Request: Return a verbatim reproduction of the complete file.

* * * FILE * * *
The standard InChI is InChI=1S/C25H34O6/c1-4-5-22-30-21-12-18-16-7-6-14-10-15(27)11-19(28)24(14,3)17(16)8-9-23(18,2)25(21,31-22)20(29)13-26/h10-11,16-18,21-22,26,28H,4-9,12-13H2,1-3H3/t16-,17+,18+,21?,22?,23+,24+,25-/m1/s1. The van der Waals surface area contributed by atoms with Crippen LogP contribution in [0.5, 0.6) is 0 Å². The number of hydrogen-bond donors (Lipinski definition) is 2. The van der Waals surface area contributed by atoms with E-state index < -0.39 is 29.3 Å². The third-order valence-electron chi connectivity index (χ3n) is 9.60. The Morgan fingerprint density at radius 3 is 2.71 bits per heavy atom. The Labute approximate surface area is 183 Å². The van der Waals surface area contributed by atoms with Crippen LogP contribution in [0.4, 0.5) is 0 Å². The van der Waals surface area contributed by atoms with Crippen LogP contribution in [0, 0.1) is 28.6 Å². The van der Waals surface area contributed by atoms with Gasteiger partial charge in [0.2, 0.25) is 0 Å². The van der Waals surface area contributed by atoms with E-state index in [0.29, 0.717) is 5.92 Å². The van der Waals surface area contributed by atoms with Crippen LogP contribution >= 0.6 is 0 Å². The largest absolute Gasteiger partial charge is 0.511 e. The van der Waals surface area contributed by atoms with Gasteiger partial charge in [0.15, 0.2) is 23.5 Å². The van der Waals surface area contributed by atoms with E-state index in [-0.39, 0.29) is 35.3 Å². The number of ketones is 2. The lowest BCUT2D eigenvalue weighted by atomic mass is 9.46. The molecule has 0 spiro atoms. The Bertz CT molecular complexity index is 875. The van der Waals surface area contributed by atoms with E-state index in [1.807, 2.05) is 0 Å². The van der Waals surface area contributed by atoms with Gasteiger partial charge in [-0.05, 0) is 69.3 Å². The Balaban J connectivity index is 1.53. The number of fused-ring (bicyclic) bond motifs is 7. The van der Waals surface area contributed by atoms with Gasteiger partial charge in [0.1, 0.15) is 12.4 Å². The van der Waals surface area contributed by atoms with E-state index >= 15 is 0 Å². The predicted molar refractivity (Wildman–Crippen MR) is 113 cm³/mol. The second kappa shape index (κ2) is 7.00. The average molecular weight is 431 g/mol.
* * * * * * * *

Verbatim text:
The standard InChI is InChI=1S/C25H34O6/c1-4-5-22-30-21-12-18-16-7-6-14-10-15(27)11-19(28)24(14,3)17(16)8-9-23(18,2)25(21,31-22)20(29)13-26/h10-11,16-18,21-22,26,28H,4-9,12-13H2,1-3H3/t16-,17+,18+,21?,22?,23+,24+,25-/m1/s1. The van der Waals surface area contributed by atoms with Crippen LogP contribution in [0.5, 0.6) is 0 Å². The number of hydrogen-bond donors (Lipinski definition) is 2. The van der Waals surface area contributed by atoms with E-state index < -0.39 is 29.3 Å². The third-order valence-electron chi connectivity index (χ3n) is 9.60. The Morgan fingerprint density at radius 3 is 2.71 bits per heavy atom. The Labute approximate surface area is 183 Å². The van der Waals surface area contributed by atoms with Crippen LogP contribution in [0.4, 0.5) is 0 Å². The van der Waals surface area contributed by atoms with Crippen LogP contribution in [0, 0.1) is 28.6 Å². The van der Waals surface area contributed by atoms with Gasteiger partial charge in [0.2, 0.25) is 0 Å². The van der Waals surface area contributed by atoms with E-state index in [0.29, 0.717) is 5.92 Å². The van der Waals surface area contributed by atoms with Crippen LogP contribution >= 0.6 is 0 Å². The largest absolute Gasteiger partial charge is 0.511 e. The van der Waals surface area contributed by atoms with Gasteiger partial charge in [0.15, 0.2) is 23.5 Å². The van der Waals surface area contributed by atoms with E-state index in [-0.39, 0.29) is 35.3 Å². The number of ketones is 2. The lowest BCUT2D eigenvalue weighted by atomic mass is 9.46. The molecule has 0 spiro atoms. The Bertz CT molecular complexity index is 875. The van der Waals surface area contributed by atoms with E-state index in [1.807, 2.05) is 0 Å². The van der Waals surface area contributed by atoms with Gasteiger partial charge in [-0.05, 0) is 69.3 Å². The Balaban J connectivity index is 1.53. The number of fused-ring (bicyclic) bond motifs is 7. The van der Waals surface area contributed by atoms with Gasteiger partial charge in [0.1, 0.15) is 12.4 Å². The van der Waals surface area contributed by atoms with E-state index >= 15 is 0 Å². The predicted molar refractivity (Wildman–Crippen MR) is 113 cm³/mol. The second kappa shape index (κ2) is 7.00. The average molecular weight is 431 g/mol.